The Millennial Manifesto

Several analysts have pointed to what they perceive as unfair treatment of young people in the UK relative to how the population in general is treated. The feeling that insufficient attention is paid to the problems and difficulties they face is reportedly widespread among young people themselves. Some opinion polls have suggested that dissatisfaction among young voters was one of the reasons why the government lost ground in the 2017 General Election, instead of improving their position as they had been widely predicted to do.

Commentators point to the triple lock that state pensioners enjoy, with the promise that their pensions will rise with inflation as measured by the Retail Price Index, or with the growth in average wages, or at 2.5 percent, whichever of these three values is the greatest. They contrast this with the sluggish growth since the Financial Crisis is the wages that non-pensioners have to live on. Indeed, some groups of workers have seen their spending power decline as wage increases have been outstripped by inflation’s price increases.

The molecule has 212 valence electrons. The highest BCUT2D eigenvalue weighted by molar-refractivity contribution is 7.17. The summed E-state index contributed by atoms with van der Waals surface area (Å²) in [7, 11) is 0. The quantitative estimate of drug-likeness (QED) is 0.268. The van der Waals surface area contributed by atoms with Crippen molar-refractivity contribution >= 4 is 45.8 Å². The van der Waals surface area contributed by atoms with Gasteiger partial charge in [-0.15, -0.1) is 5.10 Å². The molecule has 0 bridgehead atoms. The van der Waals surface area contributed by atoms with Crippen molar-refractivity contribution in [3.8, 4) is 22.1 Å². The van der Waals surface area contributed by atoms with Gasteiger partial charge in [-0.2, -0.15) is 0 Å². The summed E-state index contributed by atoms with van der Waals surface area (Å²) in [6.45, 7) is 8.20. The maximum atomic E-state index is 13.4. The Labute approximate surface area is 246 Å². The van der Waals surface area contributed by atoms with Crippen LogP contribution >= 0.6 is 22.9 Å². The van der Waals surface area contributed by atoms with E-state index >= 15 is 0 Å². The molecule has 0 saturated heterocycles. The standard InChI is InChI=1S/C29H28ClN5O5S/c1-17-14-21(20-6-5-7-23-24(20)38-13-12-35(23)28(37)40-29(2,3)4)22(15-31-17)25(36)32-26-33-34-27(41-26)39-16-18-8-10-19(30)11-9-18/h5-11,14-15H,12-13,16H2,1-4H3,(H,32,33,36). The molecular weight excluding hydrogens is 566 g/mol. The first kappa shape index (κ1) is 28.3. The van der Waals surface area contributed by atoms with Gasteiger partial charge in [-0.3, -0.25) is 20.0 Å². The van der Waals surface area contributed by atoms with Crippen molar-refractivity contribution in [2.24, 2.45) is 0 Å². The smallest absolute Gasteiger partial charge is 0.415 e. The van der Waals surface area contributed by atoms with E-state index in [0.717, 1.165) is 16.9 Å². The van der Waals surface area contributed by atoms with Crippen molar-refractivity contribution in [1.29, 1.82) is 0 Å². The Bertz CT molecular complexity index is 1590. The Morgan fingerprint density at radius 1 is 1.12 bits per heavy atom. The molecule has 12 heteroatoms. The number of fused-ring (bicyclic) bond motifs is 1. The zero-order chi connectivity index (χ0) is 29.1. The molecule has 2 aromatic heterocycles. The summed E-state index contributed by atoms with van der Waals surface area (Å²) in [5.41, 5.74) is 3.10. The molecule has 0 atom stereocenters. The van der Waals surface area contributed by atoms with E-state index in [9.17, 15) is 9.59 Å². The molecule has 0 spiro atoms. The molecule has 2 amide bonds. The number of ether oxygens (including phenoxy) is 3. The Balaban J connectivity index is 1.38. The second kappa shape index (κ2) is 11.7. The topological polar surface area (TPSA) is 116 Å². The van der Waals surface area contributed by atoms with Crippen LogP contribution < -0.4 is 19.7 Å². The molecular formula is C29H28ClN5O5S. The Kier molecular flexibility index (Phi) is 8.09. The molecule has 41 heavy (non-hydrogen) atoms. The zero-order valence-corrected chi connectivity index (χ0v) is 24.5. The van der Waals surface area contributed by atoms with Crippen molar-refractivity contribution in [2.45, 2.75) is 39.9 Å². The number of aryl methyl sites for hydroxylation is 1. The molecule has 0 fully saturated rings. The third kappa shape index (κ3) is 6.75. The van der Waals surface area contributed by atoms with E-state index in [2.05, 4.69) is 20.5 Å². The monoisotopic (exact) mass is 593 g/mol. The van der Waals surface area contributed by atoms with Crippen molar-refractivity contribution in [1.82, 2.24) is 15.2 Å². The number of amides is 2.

It has been regarded as a truism by politicians that the older age groups are more likely to vote than their younger counterparts, and that there are also more of them. This has given older people more political clout than that exercised by young people, and is reckoned by some to have caused politicians to pay more attention to the problems and needs of the old than to those of the young.

It is a common complain that ‘the young are being heavily taxed to provide benefits for the old.’ And it is true that tax-supported services are in general used more by the old than by the young. Pensioners receive free travel passes and a winter fuel allowance; the young do not. While young people under 25 can buy a railcard to cut their train costs by a third, senior citizens can enjoy the same privilege, often for a longer period. Institutions that offer discounts to young patrons usually offer similar discounts to senior citizens.

It really does seem to young people that any perks and privileges available to them pale into insignificance compared to those on offer to the elderly. Many of those who say they speak for the young claim that society is tilted against them.

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